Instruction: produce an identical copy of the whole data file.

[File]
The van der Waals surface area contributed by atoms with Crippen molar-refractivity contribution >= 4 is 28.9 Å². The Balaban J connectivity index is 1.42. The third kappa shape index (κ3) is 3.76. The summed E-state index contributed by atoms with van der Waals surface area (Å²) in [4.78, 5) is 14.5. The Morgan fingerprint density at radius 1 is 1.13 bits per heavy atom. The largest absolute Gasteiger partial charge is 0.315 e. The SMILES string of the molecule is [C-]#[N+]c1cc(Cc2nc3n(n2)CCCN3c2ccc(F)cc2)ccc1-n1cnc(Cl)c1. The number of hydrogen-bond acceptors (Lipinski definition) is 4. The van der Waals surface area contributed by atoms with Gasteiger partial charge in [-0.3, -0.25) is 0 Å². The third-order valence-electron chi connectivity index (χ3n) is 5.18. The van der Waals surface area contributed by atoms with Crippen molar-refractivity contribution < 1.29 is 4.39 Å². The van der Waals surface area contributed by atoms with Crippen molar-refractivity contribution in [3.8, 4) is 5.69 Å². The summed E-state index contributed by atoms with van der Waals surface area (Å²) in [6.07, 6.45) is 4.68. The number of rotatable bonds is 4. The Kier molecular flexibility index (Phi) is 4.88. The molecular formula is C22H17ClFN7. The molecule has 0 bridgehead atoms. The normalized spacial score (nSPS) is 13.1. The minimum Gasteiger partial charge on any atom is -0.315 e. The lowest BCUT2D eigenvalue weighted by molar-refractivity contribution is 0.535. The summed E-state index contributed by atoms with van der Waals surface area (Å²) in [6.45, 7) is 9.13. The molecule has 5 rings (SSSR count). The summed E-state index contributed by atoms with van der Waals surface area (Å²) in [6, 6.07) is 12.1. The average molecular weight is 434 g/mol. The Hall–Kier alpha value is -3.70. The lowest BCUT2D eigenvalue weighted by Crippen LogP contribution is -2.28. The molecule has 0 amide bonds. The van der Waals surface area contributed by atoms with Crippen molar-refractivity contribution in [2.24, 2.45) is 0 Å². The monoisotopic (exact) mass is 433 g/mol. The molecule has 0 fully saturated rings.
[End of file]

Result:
The van der Waals surface area contributed by atoms with Crippen molar-refractivity contribution >= 4 is 28.9 Å². The Balaban J connectivity index is 1.42. The third kappa shape index (κ3) is 3.76. The summed E-state index contributed by atoms with van der Waals surface area (Å²) in [4.78, 5) is 14.5. The Morgan fingerprint density at radius 1 is 1.13 bits per heavy atom. The largest absolute Gasteiger partial charge is 0.315 e. The SMILES string of the molecule is [C-]#[N+]c1cc(Cc2nc3n(n2)CCCN3c2ccc(F)cc2)ccc1-n1cnc(Cl)c1. The number of hydrogen-bond acceptors (Lipinski definition) is 4. The van der Waals surface area contributed by atoms with Gasteiger partial charge in [-0.3, -0.25) is 0 Å². The third-order valence-electron chi connectivity index (χ3n) is 5.18. The van der Waals surface area contributed by atoms with Crippen molar-refractivity contribution < 1.29 is 4.39 Å². The van der Waals surface area contributed by atoms with Crippen molar-refractivity contribution in [3.8, 4) is 5.69 Å². The summed E-state index contributed by atoms with van der Waals surface area (Å²) in [6.07, 6.45) is 4.68. The number of rotatable bonds is 4. The Kier molecular flexibility index (Phi) is 4.88. The molecular formula is C22H17ClFN7. The molecule has 0 bridgehead atoms. The normalized spacial score (nSPS) is 13.1. The minimum Gasteiger partial charge on any atom is -0.315 e. The lowest BCUT2D eigenvalue weighted by molar-refractivity contribution is 0.535. The summed E-state index contributed by atoms with van der Waals surface area (Å²) in [6.45, 7) is 9.13. The molecule has 5 rings (SSSR count). The summed E-state index contributed by atoms with van der Waals surface area (Å²) in [6, 6.07) is 12.1. The average molecular weight is 434 g/mol. The Hall–Kier alpha value is -3.70. The lowest BCUT2D eigenvalue weighted by Crippen LogP contribution is -2.28. The molecule has 0 amide bonds. The van der Waals surface area contributed by atoms with Crippen molar-refractivity contribution in [2.24, 2.45) is 0 Å². The monoisotopic (exact) mass is 433 g/mol. The molecule has 0 fully saturated rings.